The competition was fierce on Saturday night, November 16 for your heart, mind and dollars. You might have thought you were perusing the New York Times deciding which of the many offerings to attend instead of checking out the excellent and comprehensive calendar. After hearing the Paris Piano Trio and the Ysaye String Quartet at Duke’s Reynolds Theater, I did not feel the least bit envious of those who got to experience the big Italian singer, the great Russian pianist or the excellent American guitarist.

I thought I had arrived with time to spare , but the auditorium was already nearly filled and I was forced to sit in the 2nd row – not great seats for chamber music in Reynolds.

This was very unusual programming. I don’t recall, at least from the Chamber Arts Society, a joint recital of this kind. Even stranger was the fact that although many came to hear the Paris Piano Trio, there were no piano trios performed. Add to that the coincidence that we were right in the middle of “French Awareness Week” while listening to French performers playing all-French composers. (OK, I know some people proclaim Franck as actually Belgian). Some nice white wine with cheese and baguettes would have seemed appropriate.

Regis Pasquier, violin and Roland Pidoux, cello, both members of the Paris Piano Trio, began the evening with an enchanting reading of Maurice Ravel’s Sonata for violin and cello. This is not a combination that has many entries in its repertoire and Ravel took nearly eighteen months to compose the work, finishing in 1922. Dedicated to Debussy, this work was an attempt to place more emphasis on melody, experiment with bitonality and place some technical demands on the musicians that must have been frightening to both players and audiences at its premiere. This is a work that requires masterful technical expertise with incisive rhythmic control. Both players exhibited these qualities.

However, I feel that both of them, particularly the cellist neglected beauty of tone and sound in favor of the more flamboyant aspects of the composition. “I would pay to hear him read the phonebook” is a line that people have used to describe the late Sir Laurence Olivier and other great actors and orators. I too would gladly attend a recital of Rostropovich playing scales just because of the magnificence of his sound. Perhaps nitpicky, but a quality I missed in an otherwise wonderful performance.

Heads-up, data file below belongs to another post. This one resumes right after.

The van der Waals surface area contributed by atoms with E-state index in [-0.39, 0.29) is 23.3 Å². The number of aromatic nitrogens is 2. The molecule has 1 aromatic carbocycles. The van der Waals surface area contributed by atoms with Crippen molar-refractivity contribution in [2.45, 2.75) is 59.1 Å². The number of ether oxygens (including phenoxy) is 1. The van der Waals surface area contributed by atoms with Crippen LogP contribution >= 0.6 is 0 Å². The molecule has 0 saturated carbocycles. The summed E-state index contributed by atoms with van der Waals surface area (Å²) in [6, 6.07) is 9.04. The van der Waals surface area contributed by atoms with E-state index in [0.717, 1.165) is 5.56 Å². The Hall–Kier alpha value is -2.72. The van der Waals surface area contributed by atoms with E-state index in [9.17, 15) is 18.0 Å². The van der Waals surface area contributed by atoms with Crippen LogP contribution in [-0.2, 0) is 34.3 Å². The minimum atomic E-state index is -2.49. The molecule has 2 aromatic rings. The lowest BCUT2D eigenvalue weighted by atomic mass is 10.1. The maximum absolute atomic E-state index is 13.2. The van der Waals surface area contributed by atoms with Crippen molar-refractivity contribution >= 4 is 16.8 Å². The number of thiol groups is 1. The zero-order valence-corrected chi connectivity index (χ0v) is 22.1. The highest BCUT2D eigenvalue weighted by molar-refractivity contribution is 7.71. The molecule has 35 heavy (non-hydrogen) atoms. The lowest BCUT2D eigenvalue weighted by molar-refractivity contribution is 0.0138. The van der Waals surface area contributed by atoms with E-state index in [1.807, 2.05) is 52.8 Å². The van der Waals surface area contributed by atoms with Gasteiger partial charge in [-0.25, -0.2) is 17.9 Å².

The Ysaye Quartet was next as they took the stage for a highly anticipated reading of the Quartet in G minor, Op. 10, by Claude Debussy. You can barely say the name of this string quartet without also mentioning the Ravel quartet. There are dozens if not hundreds of recordings pairing these two, so it was a nice programming change to include the Ravel Sonata before this. Both are the only string quartet by each composer, both are lumped under the French impressionist style, but each is unmistakably characteristic of its composer and the differences are more striking than the similarities.

The performance was aided by a subtle but effective difference in seating that I also noticed the Takacs Quartet employed in the same hall. They both use a more open seating that is not squared off like the majority of string quartets. This allows the audience to both see and hear the second violinist and violist better in addition to the first violinist and cellist angled more out towards the audience.

One can describe the themes, harmonic language, motif, etc., of this work, but that quickly becomes pedantic and ultimately futile. This piece, along with the composer’s L’Apres-midi d’une faune , have been labeled as the first of the Impressionist style in music, aiming to mirror similar styles in painting and poetry. Because of this they have been over-analyzed when just experiencing them is enough. Tonight’s performance had that certain, undefinable something that pushes a “merely” great performance to memorable.

I recall having a conversation regarding an American flamenco guitarist. Despite his technical brilliance, something was not quite right. Do you have to grow up with, live, eat and breathe it in order to truly attain authenticity? Is there something so engrained in the “Frenchness” of this work that only someone from a French culture can find and convey its secrets. I don’t have any answers. I just know that everyone who heard the Ysaye’s performance felt this special quality. Debussy would have been very pleased.

Jean-Claude Pennetier, pianist of the Paris Piano Trio was loaned to the Ysaye Quartet for Cesar Franck’s Quintet in F minor for piano and strings. Written in 1879, this is sometimes proclaimed the first great masterpiece in French chamber music. I have got in trouble before regarding another French piano quintet by Faure, so I will tread lightly here. First off, I thought the pianist was exquisite. He displayed a sensitive touch, and knew when to step out or back off. This work is described as being in a cyclic form – basically meaning that each of the three movements share some thematic materials.

This did help the cohesiveness and structure but still wasn’t enough to sustain interest for another hearing. Without being fancy and academic about it, that, to me, is the signature question. Do you want to hear, see, taste, experience this again? Despite brilliant playing, I have to answer – no. So, I’m zero for two for French piano quintets. Here come the letters to the editor.